Righteous Duo Preserves, Adapts Buffalo’s Architecture
If Ani DiFranco left Buffalo, N.Y., she’d be following a trend: The population of the blue-collar town has been shrinking for years. But singer/songwriter has never followed the crowd. With longtime manager Scot Fisher, DiFranco started an independent music label, Righteous Babe Records, and based it in Buffalo. Thirty releases and 13 years later, she and Fisher are still there, and still helping revitalize the local economy. But now, they’ve taken to preserving the city’s architecture, too: The pair are in the process of opening new offices, a recording studio, and a 1,200-seat performance space in Asbury Delaware Church, a landmark structure built in 1876.
Fisher says his foray into preservation began after receiving a sign from above. “A piece of sandstone fell from the church’s facade,” he explains, causing authorities to close the street and discuss demolishing the structure. Realizing he had to act, Fisher started Citizens to Save the Asbury Church in 1996 and began appearing in court. Via a lawsuit, the group succeeded in blocking the emergency demolition of the church, then raised enough money to repair the building to a point where it was considered safe.
Soon after, DiFranco and Fisher saved another structure: an Art Deco jewel that housed an original showroom for the Pierce-Arrow Company, a manufacturer of handmade cars. “There was a guy chiseling terra cotta off the front of the building,” Fisher said, conveying disbelief. Two days later, the pair hired a lawyer and got an injunction to stop the salvaging. The property has been untouched since.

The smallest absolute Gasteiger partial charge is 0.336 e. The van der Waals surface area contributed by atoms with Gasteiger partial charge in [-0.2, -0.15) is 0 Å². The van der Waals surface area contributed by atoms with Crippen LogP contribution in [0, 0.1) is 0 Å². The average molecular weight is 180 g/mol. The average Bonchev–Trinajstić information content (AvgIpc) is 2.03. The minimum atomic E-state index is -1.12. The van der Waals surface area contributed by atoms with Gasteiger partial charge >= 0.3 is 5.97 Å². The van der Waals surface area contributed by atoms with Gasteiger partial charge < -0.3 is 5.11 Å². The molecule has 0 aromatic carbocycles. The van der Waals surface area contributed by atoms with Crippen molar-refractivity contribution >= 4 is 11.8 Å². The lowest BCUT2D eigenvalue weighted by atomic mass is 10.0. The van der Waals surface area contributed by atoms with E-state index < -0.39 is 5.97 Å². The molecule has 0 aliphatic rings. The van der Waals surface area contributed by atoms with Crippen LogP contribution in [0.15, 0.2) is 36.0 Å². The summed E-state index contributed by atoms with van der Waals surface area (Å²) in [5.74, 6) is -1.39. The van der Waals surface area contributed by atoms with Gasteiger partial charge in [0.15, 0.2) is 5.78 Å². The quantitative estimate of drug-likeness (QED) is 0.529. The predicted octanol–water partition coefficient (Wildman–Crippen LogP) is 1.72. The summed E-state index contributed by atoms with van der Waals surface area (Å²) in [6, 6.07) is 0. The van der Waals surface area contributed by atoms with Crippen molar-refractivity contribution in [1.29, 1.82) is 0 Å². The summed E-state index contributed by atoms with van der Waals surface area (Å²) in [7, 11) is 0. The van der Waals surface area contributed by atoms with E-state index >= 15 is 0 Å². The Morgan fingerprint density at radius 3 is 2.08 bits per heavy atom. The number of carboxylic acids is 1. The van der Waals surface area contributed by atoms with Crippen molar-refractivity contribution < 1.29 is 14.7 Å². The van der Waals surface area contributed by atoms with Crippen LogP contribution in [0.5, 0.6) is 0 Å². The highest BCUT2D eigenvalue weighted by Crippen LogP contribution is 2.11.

In 1999, Asbury Church faced demolition again, so DiFranco and Fisher began negotiating with the city to purchase the building. The musician and manager had been discussing adding a performance space and recording studio to the Righteous Babe offices, and Asbury seemed an ideal place to begin realizing these plans.
“Ani saw [the church] and said, ‘Let’s buy it,’” Fisher says. They made immediate repairs, spending $63,000 on a new roof before even owning the place. “Ani and I didn’t get where we are by saying, ‘That’s OK, forget it,’ ” Fisher says, explaining their rationale for paying out before they held the property’s deed.
DiFranco wants Asbury Church to be “a great place to play a show and to see a show.” But she and Fisher are also conceiving of the church as an arts hothouse. To that end, Hallwalls Art Center, a gallery and performance space with alumni including Cindy Sherman and Robert Longo, will move into the church, in a space adjacent to the sanctuary. Fisher and the Center’s Executive Director, Edmund Cardoni, plan to hold collaborative events in the future.
As for now, DiFranco and Fisher are still outfitting the space, trying to include those elements that DiFranco likes most in performance venues. Recently, she had speakers and lights brought into the sanctuary for a sound check, but they proved to be “a little over the top,” Fisher says.
Rest assured: The space’s acoustics will be adjusted, its lighting situation figured out. But in the meantime, much of Asbury Delaware Church, including its intact horseshoe-shaped balcony, will remain original and preserved, thanks to the efforts of DiFranco and Fisher.